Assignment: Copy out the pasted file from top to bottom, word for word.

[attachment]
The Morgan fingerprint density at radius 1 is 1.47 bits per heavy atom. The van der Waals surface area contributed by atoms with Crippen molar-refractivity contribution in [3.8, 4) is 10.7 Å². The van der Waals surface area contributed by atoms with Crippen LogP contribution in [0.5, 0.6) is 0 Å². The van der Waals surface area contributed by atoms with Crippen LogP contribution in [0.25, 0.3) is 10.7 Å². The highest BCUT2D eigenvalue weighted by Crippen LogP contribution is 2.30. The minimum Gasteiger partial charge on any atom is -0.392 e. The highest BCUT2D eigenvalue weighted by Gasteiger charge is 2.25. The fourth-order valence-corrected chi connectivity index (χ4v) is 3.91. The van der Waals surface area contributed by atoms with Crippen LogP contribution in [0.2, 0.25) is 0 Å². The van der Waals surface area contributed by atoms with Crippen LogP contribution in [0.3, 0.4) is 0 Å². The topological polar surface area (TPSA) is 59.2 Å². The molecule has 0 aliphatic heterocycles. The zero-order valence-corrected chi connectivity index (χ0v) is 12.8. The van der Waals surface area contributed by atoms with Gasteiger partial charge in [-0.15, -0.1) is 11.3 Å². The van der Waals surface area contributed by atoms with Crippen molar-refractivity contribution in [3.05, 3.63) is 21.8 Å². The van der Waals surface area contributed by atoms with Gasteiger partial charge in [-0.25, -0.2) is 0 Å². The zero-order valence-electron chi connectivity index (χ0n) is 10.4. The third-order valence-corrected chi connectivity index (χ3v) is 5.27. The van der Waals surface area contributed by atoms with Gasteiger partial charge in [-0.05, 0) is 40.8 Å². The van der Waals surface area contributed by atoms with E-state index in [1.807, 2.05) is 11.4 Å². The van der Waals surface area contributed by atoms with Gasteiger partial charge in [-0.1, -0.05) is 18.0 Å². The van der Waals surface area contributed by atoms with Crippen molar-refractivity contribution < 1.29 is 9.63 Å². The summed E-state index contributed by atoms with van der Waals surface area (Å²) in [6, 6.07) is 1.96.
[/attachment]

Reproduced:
The Morgan fingerprint density at radius 1 is 1.47 bits per heavy atom. The van der Waals surface area contributed by atoms with Crippen molar-refractivity contribution in [3.8, 4) is 10.7 Å². The van der Waals surface area contributed by atoms with Crippen LogP contribution in [0.5, 0.6) is 0 Å². The van der Waals surface area contributed by atoms with Crippen LogP contribution in [0.25, 0.3) is 10.7 Å². The highest BCUT2D eigenvalue weighted by Crippen LogP contribution is 2.30. The minimum Gasteiger partial charge on any atom is -0.392 e. The highest BCUT2D eigenvalue weighted by Gasteiger charge is 2.25. The fourth-order valence-corrected chi connectivity index (χ4v) is 3.91. The van der Waals surface area contributed by atoms with Crippen LogP contribution in [0.2, 0.25) is 0 Å². The van der Waals surface area contributed by atoms with Crippen LogP contribution in [0.3, 0.4) is 0 Å². The topological polar surface area (TPSA) is 59.2 Å². The molecule has 0 aliphatic heterocycles. The zero-order valence-corrected chi connectivity index (χ0v) is 12.8. The van der Waals surface area contributed by atoms with Gasteiger partial charge in [-0.15, -0.1) is 11.3 Å². The van der Waals surface area contributed by atoms with Crippen molar-refractivity contribution in [3.05, 3.63) is 21.8 Å². The van der Waals surface area contributed by atoms with Gasteiger partial charge in [-0.25, -0.2) is 0 Å². The zero-order valence-electron chi connectivity index (χ0n) is 10.4. The third-order valence-corrected chi connectivity index (χ3v) is 5.27. The van der Waals surface area contributed by atoms with Gasteiger partial charge in [-0.05, 0) is 40.8 Å². The van der Waals surface area contributed by atoms with E-state index in [1.807, 2.05) is 11.4 Å². The van der Waals surface area contributed by atoms with Gasteiger partial charge in [-0.1, -0.05) is 18.0 Å². The van der Waals surface area contributed by atoms with Crippen molar-refractivity contribution < 1.29 is 9.63 Å². The summed E-state index contributed by atoms with van der Waals surface area (Å²) in [6, 6.07) is 1.96.